Program Design and Implementation
In July 2015, our pediatric cardiology fellowship started a Fellow “House” Peer Mentorship Program that matched senior (third-year) and junior (first- and second-year) fellows into a “house” that included 3 fellows—1 from each class—and 1 faculty member. Importantly, the third-year fellows were identified as the respective leaders of their houses, and developed goals and designed and agreed upon all elements of the program.
In the first one-half of the year, senior house members were responsible for contacting their first-year house members to assist with the transition to fellowship, to regularly “check in” about clinical rotations, and to provide additional in-house “back up” for their initial independent calls. Additionally, seniors reviewed all case management presentations of junior house members to provide timely feedback prior to conferences. Houses also met throughout the year to discuss general fellowship topics including development of research projects, building a curriculum vitae, and early career planning. At the end of the year, all first-year fellows (n = 5) indicated that they were “very satisfied” with the house mentorship program (Figure 1).
The implementation of a Fellow House Program over the 2015 to 2016 academic year was our first formal peer mentorship experience within our pediatric cardiology fellowship program. During its inaugural year, the program dramatically improved the culture and overall satisfaction of peer mentorship. The house program also provided additional nonclinical opportunities for senior fellows to develop leadership and mentorship skills.
The unique attribute of the Fellow House Program is that it immediately provides a new trainee with several levels of mentorship within a peer group, in contrast to typical 1-on-1 peer mentorship programs. We believe that including all classes offered diverse perspectives on fellowship training, thereby strengthening house meetings, increasing trainee professionalism, and helping to forge friendships beyond clinical boundaries. In addition to structured houses, fellows noted a vast improvement in the general culture of peer mentorship and support, with junior trainees noting that they frequently experienced mentorship by senior fellows even “outside” of their assigned houses.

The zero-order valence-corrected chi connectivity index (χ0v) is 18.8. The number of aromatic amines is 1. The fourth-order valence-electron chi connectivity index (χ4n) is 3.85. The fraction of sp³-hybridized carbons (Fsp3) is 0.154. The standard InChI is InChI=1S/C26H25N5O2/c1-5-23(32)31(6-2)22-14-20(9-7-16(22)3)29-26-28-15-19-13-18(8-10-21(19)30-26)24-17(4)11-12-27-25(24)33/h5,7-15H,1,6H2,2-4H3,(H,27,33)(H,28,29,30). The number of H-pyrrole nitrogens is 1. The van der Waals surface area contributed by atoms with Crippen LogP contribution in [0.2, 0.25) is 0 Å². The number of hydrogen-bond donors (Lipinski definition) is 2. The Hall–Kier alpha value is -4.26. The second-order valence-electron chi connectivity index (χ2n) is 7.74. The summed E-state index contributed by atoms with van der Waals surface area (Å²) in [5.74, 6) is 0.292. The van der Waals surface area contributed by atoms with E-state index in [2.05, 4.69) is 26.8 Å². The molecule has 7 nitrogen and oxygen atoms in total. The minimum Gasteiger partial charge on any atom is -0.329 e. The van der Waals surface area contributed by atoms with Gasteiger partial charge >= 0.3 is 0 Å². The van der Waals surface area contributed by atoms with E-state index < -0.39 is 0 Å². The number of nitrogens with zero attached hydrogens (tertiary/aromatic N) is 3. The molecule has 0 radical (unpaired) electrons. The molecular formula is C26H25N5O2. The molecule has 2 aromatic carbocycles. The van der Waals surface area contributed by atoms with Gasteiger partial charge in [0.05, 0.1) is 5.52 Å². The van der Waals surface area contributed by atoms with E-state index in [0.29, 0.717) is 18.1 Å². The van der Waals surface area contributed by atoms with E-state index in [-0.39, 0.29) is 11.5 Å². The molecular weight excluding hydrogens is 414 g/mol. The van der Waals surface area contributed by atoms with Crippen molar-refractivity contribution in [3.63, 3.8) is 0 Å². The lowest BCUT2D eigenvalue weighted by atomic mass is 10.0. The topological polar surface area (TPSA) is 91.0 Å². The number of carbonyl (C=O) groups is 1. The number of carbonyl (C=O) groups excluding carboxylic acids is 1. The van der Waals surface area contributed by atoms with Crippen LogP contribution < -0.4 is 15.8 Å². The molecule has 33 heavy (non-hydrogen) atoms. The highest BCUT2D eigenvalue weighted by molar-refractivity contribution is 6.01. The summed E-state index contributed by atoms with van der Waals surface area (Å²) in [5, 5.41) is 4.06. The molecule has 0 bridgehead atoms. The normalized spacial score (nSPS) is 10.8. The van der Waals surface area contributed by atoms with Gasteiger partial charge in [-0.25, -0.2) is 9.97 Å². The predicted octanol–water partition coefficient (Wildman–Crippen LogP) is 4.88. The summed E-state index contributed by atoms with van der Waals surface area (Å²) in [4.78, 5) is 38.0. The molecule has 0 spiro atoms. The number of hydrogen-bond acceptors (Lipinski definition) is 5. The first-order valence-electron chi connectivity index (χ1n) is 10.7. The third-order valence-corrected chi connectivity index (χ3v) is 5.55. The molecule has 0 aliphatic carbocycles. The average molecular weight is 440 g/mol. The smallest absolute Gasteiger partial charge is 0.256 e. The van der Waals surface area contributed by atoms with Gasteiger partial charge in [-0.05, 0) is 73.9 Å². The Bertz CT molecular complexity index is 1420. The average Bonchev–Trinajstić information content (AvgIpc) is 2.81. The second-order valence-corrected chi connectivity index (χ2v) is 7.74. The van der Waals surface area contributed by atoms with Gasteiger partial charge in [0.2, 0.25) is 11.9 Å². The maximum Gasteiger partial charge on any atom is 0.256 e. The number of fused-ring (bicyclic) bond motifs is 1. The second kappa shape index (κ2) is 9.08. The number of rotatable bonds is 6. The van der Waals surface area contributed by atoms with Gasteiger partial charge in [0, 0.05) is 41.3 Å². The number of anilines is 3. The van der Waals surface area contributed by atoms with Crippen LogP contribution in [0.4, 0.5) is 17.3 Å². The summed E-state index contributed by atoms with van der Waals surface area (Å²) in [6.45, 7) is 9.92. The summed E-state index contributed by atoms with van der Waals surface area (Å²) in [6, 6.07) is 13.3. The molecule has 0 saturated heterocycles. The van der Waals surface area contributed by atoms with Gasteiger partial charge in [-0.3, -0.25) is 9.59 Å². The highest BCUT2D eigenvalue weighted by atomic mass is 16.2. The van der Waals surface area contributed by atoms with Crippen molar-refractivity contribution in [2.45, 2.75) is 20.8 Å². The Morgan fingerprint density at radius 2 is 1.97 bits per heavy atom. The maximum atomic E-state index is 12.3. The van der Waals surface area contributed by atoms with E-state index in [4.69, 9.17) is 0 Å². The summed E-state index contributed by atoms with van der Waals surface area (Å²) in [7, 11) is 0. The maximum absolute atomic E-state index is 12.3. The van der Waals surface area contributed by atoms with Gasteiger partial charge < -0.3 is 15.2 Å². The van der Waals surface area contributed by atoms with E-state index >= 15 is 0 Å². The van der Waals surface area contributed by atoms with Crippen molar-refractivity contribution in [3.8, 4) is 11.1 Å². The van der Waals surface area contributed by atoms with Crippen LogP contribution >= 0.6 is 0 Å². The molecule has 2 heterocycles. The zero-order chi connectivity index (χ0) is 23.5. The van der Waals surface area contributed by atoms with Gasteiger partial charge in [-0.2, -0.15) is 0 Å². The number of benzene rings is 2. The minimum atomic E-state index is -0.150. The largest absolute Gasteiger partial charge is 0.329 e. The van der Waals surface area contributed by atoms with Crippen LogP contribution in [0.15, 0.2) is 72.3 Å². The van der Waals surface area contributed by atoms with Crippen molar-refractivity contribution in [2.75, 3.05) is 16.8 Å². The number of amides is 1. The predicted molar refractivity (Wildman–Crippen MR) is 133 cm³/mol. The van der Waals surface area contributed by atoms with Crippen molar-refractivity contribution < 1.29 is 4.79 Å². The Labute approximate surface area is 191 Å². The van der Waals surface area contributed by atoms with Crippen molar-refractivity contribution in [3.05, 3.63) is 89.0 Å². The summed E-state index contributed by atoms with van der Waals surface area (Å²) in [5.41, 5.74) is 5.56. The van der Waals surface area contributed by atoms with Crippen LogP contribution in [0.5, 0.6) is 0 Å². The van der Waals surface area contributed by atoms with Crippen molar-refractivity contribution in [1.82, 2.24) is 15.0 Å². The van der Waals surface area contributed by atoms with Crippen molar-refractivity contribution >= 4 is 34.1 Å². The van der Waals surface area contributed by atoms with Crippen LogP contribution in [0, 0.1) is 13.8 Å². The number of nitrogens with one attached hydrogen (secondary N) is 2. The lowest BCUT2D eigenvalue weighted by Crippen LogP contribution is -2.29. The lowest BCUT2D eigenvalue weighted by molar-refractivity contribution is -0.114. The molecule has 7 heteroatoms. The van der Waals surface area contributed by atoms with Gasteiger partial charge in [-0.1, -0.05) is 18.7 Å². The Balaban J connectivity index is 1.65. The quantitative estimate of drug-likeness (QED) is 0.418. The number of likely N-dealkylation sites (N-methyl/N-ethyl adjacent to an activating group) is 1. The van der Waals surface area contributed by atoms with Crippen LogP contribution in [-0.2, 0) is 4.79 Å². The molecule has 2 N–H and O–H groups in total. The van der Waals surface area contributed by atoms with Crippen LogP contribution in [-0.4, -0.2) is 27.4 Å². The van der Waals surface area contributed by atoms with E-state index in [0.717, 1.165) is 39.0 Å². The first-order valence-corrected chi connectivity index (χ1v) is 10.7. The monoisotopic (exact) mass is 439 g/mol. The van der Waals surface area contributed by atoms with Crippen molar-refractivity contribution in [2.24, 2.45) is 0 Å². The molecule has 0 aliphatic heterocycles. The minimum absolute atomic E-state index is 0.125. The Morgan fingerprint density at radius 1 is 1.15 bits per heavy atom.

We believe the cornerstone of our peer mentorship program was that mentoring goals and objectives were designed and implemented by the senior fellows. Following the program’s successful inaugural year, there was a unanimous fellowship vote to continue house mentorship, with immediate plans to construct new houses for the coming academic year. To better welcome incoming fellows, the new house leaders (rising third-year class) held a meeting to review and update the yearly goals of the house program, building upon the tradition of a fellow-driven peer leadership program. The long-term success of this program will be determined by the fellows themselves, and its performance can thus be measured by junior fellows’ satisfaction and experience each year as they advance to new clinical roles.
The house program could be adopted by other fellowship programs in 2 steps: 1) ask current fellows to identify areas for improvement in peer mentorship, for example: “Reflecting upon your first-year experience, what areas of the fellowship do you think could benefit from peer mentorship?”; and 2) introducing the house model to the senior fellows and propose that they help shape the system to meet their program’s specific needs. On the basis of our experience, distributing brief outgoing surveys to graduating fellows is helpful to obtain valuable feedback and generate new peer mentorship ideas. Future program directions could include mentoring during cardiac catheterization rotations, collaboration on quality improvement projects, and incorporation of recent alumni into the houses for additional career guidance.